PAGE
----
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29 June 2021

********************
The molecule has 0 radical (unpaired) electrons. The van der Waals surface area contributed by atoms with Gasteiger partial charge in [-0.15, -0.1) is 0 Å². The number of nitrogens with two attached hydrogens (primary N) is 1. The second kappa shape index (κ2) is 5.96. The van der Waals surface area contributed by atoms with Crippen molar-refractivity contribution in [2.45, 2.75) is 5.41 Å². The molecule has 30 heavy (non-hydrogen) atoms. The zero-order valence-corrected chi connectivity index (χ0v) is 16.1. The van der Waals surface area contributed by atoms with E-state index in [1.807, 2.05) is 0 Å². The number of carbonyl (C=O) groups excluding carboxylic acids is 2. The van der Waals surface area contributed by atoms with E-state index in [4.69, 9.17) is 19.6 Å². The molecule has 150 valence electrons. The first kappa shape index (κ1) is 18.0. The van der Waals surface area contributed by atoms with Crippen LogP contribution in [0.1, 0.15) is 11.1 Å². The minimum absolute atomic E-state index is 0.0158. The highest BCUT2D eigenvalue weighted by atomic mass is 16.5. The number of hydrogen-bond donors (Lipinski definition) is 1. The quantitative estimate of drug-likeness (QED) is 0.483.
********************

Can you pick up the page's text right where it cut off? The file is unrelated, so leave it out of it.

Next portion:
The Bend in the Arc by C.A. Davids